For Susan Cain, it’s not a question of seeing people in black and white. It’s seeing them as extroverts and introverts — and realizing that, even though introverts make up one-third to one-half of the population, society tends to undervalue them and to place a premium on extroverts, according to Cain, author of the bestselling book Quiet: The Power of Introverts in a World That Can’t Stop Talking.
In the world of work, that too often translates into a prejudice in favor of leaders who are bold and gregarious, and an overreliance on group brainstorming and other team-based activities. “All of you are spending way too much time in meetings and way too much time in the collaborative process,” Cain said this morning during the opening general session of ASAE’s 2013 Annual Meeting & Exposition at Atlanta’s Georgia World Congress Center, “and not enough time in solitude.”
Cain offered five tips for creating work environments — including meetings and conferences — that respect and value introverts, whom Cain noted aren’t shy or antisocial but rather “feel at their most alive and their most energized when they’re in environments that are less stimulating”:
1. Rethink social interaction. For introverts, that means scheduling both solo time and more socially oriented “walkarounds” in the office, preparing thoughts and comments for meetings in advance, and sharing them early in the agenda. For extroverts, it’s about having more social breaks and fewer formal meetings, engaging introverts one-on-one, and giving introverts dedicated prep time.
2. Rethink hiring and leadership. Cain, herself an introvert, is in the process of establishing a “quiet leadership” institute based on the principles and research discussed in Quiet. For her partner in the venture she’s chosen a classic extrovert who formerly worked as a financial-services executive — so that the two of them can complement one another’s strengths and weaknesses. “It is one of the great myths of leadership,” Cain said, “that one great respected person should be able to do everything. That is ridiculous.”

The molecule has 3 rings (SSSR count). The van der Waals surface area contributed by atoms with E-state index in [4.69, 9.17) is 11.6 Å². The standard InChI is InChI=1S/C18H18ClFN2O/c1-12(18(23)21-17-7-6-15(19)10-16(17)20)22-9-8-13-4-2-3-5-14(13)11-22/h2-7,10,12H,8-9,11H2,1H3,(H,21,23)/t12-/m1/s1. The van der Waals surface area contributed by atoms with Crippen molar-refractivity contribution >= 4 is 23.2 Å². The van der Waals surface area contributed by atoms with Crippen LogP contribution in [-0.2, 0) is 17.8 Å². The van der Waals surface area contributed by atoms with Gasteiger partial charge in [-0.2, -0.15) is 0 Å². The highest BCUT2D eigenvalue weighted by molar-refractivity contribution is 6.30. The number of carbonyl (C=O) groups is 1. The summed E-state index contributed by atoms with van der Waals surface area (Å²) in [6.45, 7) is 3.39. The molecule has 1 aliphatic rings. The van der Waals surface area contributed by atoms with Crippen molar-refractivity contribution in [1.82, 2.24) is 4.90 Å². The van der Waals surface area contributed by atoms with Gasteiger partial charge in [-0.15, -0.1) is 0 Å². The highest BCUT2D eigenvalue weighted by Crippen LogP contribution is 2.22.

3. Rethink public speaking. Many people find the idea of speaking in public to be terrifying — especially introverts. Cain recommends they conquer that fear by starting small. In the year before Quiet was published, she embarked on “my year of speaking dangerously,” talking to a series of groups in “small, manageable situations.” Through the process of desensitization, she said, “eventually over time it gets better and better.”
4. Rethink conferences like the ASAE Annual Meeting. How? By offering content that is interesting and easy to discuss early on, so attendees have something to talk about with one another right off the bat. And by giving attendees permission to take some time for themselves — back in their hotel rooms, or in specially designated “sanctuary” areas — since more than anything introverts need to be able to recharge.
5. Rethink diversity. The business world already appreciates the power of diversity when it comes to race, gender, and sexuality, because of everything people with those different characteristics bring to the workforce. “The exact same thing is true for personality types,” Cain said. “The beauty of it is that none of this takes a lot of time or takes a lot of money.”
Interesting, no? You can read Convene‘s in-depth interview with Cain here.